“Where are we to buy bread so these people may eat?” (John 6.5, ESV)?
“Where are we to buy bread so these people may eat?” (John 6.5, ESV)?
What a strange question! Jesus knows the disciples’ money pouches aren’t bulging. He knows there is no market close by that sells that amount of food at one time. Why would Jesus ask Philip this question? Was He giving the responsibility to feed the people to him? Did He really want Philip to do the math, go look for scraps, find a way or devise a plan to feed the people?
When I have a crowd of 5000+ ideas in front of me, it seems Jesus is asking me a question similar to the one He asked Philip. Is Jesus asking me to run through my list of resources and figure out the most efficient way to accomplish them? When I am feeling overwhelmed, is He asking me to find a way to solve it? To push through? To tweak the milliseconds in my schedule to make it all happen? These are the questions I often hear and strive to answer. I think Philip heard Jesus’ question this way, too.
Philip answered Him, “Two hundred denarii [wages for 200 days of labor] would not buy enough bread for each of them to get a little.” (John 6.7)
Andrew, another disciple, didn’t really understand Jesus’ question either. And, his response implies that the disciples did, in fact, surveyed their resources and tried to figure out a solution.
“There is a boy here who has five barley loaves and two fish, but what are they for so many?” (John 6.9)
These sound like reasonable interpretations and responses to Jesus’ question, but, I think Jesus had something else in mind. The verse immediately following Jesus’ strange question offers a bit of a commentary that I find remarkable.
Jesus said this to test him, for He Himself knew what He would do. (John 6.6)
What was He testing? What was Jesus trying to find out about Philip? What was He trying to expose in his heart? I think Jesus’ question to Philip was really, “Do you trust Me?” In this situation that you have never faced before, that all your logical answers and problem solving are not going to fix, do you trust Me? Will you look to what you see with your eyes or will you trust in the bigger Unseen? Are you going to lean on your own wisdom, which is obviously not enough, or are you going to trust Me?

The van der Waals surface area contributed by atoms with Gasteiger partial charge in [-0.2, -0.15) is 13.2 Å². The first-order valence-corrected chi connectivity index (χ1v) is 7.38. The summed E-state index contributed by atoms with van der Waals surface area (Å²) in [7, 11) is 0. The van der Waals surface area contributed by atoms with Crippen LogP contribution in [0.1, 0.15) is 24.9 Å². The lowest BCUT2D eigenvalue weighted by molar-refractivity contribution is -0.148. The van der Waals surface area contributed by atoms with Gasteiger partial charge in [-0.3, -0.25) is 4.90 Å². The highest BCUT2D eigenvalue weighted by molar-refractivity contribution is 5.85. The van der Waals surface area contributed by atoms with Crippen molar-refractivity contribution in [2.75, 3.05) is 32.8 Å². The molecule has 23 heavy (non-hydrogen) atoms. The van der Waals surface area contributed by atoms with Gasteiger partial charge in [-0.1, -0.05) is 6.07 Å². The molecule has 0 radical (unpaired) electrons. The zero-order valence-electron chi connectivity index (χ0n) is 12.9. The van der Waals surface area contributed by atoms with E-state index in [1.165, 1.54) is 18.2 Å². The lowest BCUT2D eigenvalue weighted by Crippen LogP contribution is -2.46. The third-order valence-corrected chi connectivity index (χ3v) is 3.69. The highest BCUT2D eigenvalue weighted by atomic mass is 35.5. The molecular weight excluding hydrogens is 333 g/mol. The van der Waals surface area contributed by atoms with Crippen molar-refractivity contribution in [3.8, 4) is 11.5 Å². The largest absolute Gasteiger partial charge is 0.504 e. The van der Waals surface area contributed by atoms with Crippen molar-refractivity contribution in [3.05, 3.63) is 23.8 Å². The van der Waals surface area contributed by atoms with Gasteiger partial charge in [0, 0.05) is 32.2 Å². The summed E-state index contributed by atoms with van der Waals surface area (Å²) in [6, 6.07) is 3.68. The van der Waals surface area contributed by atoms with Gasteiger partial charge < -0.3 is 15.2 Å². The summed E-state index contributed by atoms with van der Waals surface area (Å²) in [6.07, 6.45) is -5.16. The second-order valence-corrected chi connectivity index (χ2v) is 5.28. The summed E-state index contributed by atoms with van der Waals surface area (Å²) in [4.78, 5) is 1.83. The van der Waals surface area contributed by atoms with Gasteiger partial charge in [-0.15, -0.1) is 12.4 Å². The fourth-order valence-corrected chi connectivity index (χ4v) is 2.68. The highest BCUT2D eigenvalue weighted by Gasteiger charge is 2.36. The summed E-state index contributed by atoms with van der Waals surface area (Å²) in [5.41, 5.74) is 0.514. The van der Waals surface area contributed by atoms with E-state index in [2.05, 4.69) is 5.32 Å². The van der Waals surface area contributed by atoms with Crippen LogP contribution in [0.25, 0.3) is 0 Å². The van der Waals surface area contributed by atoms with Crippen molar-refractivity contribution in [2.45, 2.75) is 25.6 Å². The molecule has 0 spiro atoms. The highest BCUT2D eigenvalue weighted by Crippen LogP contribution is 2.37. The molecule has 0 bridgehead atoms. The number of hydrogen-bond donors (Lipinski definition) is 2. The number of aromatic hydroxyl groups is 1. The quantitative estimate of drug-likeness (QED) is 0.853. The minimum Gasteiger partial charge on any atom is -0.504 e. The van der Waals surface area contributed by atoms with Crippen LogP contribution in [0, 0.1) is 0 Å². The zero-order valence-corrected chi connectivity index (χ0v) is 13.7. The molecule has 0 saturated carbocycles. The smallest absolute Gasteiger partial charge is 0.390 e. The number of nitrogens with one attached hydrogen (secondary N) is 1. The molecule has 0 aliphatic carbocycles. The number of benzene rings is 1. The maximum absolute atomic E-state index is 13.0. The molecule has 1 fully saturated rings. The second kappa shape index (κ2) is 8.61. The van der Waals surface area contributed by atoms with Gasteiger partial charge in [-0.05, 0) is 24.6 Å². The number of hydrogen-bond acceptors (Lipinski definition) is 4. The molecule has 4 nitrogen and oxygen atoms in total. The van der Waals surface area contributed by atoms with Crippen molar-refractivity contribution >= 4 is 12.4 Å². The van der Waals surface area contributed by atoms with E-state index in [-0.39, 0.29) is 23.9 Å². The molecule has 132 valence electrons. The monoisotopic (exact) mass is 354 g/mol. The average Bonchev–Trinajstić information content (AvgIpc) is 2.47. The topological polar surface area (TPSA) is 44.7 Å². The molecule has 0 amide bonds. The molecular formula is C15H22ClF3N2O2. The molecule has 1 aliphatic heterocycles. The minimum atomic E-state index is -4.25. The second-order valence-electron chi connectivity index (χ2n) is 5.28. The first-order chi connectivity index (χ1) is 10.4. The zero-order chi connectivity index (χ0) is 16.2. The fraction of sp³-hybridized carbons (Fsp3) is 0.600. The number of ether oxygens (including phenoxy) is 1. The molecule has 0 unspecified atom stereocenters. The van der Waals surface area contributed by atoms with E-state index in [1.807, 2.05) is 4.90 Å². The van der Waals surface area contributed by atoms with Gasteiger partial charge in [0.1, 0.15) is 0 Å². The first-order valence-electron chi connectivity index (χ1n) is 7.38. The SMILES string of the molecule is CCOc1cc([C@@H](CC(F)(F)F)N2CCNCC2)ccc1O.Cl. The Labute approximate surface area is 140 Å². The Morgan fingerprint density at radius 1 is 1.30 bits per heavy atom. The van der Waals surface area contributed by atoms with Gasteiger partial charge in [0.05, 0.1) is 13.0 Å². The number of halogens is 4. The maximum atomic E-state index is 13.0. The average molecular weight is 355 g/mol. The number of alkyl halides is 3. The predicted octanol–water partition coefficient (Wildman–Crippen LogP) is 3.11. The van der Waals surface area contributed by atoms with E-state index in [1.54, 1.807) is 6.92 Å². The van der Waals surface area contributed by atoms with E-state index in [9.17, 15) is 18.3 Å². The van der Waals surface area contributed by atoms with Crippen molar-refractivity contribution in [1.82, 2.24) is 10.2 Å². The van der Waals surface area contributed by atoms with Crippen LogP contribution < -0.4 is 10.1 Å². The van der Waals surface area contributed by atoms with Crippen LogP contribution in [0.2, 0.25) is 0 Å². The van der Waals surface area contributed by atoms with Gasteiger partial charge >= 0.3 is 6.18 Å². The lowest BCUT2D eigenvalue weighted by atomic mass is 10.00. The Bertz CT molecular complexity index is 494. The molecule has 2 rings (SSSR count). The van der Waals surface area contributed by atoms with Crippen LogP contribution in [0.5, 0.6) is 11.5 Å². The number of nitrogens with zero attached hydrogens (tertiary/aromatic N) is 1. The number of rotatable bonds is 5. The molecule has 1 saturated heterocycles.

Perhaps, when I am feeling overwhelmed, Jesus is really asking, “Do you trust Me?”. What are you going to do with what is on your plate today? Will you choose your own wisdom and strength, or Mine? Where will you find insight and creativity? To whom will you look for resources? What will you do with these opportunities I have placed before you? Are you going to let them crush you or trust Me for a miracle?
Jesus doesn’t respond directly to Philip or Andrew, but rather, has the entire crowd sit down (John 6.10) while He proceeded to give thanks and multiply the fish and loaves to feed all of people. In effect, He says, “No guys. You didn’t get it. Rest and watch me do My thing.” His way. His resources. Above and beyond all they could have asked or imagined. Each person filled and satisfied.
I think that’s just how God is. He probes, digs, seeks, exposes. But, it is not to cause me to squirm or hurt or fear, though those things may come in the process. He seeks to extend an invitation, to transform, to reveal His greatness. He is indeed inviting me into something bigger than myself—the building of His Kingdom. And I cannot do it by myself, but I can cling to the same promise from God as the Apostle Paul: “My grace is sufficient for you, for My power is made perfect in weakness” (2Co 12:9, ESV).
How vital it becomes to remember that I am not alone. Every time I feel overwhelmed, in the face of each choice, Jesus is beside me, beckoning me with His outstretched hand and asking, “Do you trust Me?”. It is also crucial that I carve out time (sometimes it does feel like chipping away at marble with a dull chisel!) for solitude, silence, listening. I cannot, nor am I meant to navigate all of these interests and passions and possibilities alone. God is my Shepherd, Wise Counselor and Companion. I want to grab ahold of His hand and walk forward with Him.